The day before the showcase, the ladies of Blackpink are ensconced in a hotel suite high above downtown L.A. Lisa, dressed in a gray fleece and a checkered coat, spies the Hollywood sign through a corner window and bounds off a couch for a closer look. Her bandmates, cozied up in brightly colored sweatshirts and cardigans, admit they weren’t expecting Los Angeles in February to be so chilly. During some rare downtime the previous day, they went shopping in Santa Monica. “It was supposed to be for fashion,” says Jennie, “but we ended up just grabbing anything that was warm.”
This is Blackpink’s first trip to L.A., but it has been almost a decade in the making. The group’s members came to Seoul from all over the world starting in 2010 to take part in YG’s rigorous recruitment and training process. The company and its competitors hold tryouts both within and far beyond Korea (Rosé traveled to Sydney from her home in Melbourne), seeking recruits who are typically preteens or teens, ethnically Korean and fluent in the language, though these qualities are not mandatory. Lisa, who auditioned in her native Thailand in 2010, didn’t speak any Korean when she began training in Seoul in 2011.
For all four women, joining YG meant enrolling in a kind of full-time pop-star academy that Jennie calls “more strict than school” and that Rosé likens to The X Factor with dorm rooms. For 12 hours a day, seven days a week, the future members of Blackpink -- along with, by Jennie’s estimate, 10-20 other aspiring singers who cycled through the project -- studied singing, dancing and rapping, taking part in monthly tests designed to identify their strengths and weed out subpar trainees. “Somebody would come in with a piece of paper and stick it on a wall, and it would say who did best, who did worst, who’s going home,” recalls Jennie, whom YG initially steered toward rapping because she spoke fluent English. “You get a score -- A, B, C,” Lisa explains. “Lisa would always get A’s for everything,” adds Jennie with a laugh.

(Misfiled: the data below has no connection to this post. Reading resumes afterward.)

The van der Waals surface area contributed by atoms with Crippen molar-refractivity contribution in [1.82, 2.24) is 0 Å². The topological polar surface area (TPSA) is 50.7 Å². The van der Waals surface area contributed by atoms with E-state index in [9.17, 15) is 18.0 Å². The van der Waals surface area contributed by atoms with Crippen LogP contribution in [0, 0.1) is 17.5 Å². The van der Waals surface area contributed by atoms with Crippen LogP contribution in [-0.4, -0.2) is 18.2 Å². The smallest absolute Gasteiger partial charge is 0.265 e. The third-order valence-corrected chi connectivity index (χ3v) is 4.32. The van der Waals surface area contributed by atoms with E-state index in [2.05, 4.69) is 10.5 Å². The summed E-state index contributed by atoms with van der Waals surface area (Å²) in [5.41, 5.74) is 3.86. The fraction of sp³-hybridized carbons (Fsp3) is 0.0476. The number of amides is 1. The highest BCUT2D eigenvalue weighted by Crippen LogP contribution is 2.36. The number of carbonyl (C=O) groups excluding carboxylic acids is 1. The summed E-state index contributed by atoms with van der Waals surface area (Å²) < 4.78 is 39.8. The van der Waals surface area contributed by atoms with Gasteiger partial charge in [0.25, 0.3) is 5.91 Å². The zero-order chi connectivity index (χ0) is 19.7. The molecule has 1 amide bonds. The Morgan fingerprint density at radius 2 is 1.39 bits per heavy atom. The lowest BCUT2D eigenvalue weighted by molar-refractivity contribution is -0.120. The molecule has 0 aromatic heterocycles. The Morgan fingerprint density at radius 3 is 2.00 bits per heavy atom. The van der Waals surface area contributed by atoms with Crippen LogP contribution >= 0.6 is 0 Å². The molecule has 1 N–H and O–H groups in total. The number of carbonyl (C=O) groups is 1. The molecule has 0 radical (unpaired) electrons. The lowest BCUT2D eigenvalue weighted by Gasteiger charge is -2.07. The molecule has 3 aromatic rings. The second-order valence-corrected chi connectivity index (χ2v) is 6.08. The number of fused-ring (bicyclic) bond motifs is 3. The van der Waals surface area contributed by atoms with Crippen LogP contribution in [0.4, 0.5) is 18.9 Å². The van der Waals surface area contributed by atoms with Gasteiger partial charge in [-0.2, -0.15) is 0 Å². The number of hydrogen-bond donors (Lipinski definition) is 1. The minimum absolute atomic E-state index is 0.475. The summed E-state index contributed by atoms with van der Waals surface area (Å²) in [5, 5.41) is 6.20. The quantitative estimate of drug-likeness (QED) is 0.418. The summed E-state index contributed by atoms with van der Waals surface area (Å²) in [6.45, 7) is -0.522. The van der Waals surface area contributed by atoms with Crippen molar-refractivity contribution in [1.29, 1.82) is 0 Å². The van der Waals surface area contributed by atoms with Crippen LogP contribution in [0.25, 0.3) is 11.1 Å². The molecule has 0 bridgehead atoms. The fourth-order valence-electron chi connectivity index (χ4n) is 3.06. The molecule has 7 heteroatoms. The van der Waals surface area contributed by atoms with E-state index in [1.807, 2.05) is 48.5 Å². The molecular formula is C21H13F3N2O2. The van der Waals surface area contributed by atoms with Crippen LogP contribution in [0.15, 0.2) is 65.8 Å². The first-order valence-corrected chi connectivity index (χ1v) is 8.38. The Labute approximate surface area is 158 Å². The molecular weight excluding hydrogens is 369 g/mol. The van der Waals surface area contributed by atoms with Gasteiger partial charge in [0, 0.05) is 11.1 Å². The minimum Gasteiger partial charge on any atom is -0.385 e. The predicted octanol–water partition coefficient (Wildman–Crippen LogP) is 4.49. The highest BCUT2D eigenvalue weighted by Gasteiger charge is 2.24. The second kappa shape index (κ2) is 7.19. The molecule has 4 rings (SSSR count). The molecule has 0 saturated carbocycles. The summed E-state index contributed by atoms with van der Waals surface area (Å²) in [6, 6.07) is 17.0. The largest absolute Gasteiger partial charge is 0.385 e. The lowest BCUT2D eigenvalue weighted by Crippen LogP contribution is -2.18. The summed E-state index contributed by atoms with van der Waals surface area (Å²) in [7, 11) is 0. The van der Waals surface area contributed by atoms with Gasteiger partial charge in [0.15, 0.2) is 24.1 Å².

The process was lengthy. Before Blackpink debuted in 2016, Jennie spent six years in training, Lisa and Jisoo five and Rosé four. For the members who had left behind life outside South Korea, the pace of training on top of the culture shock was sometimes tough. “I’d call my parents crying,” recalls Rosé. “But as much as it was hard for me to cope with all of that, it made me more hungry. I remember my mom would be like, ‘If it’s so hard for you, just come back home.’ But I’d be like” -- she mimics a surly teen’s glare, much to the others’ amusement -- “‘That’s not what I’m talking about!’” Lisa credits her future bandmates with easing her transition. “Jennie would speak English to me, and Jisoo helped me out with my Korean,” she says. Rosé was the last of the bunch to enter training, but she remembers the four of them bonding during an all-night jam session when she arrived. “We just clicked,” she says.
That’s clearly still the case: Rosé sometimes puts her hand on Lisa’s knee when translating for her, and at one point Jennie and Jisoo huddle close together to silently adjust one of their necklaces, displaying the intimacy of close friends. “We don’t really have a day off,” says Lisa. (Once every two weeks, Rosé clarifies.) And because their families are so far-flung, they often spend their time off with each other anyway. “We’re stuck together,” says Rosé, laughing.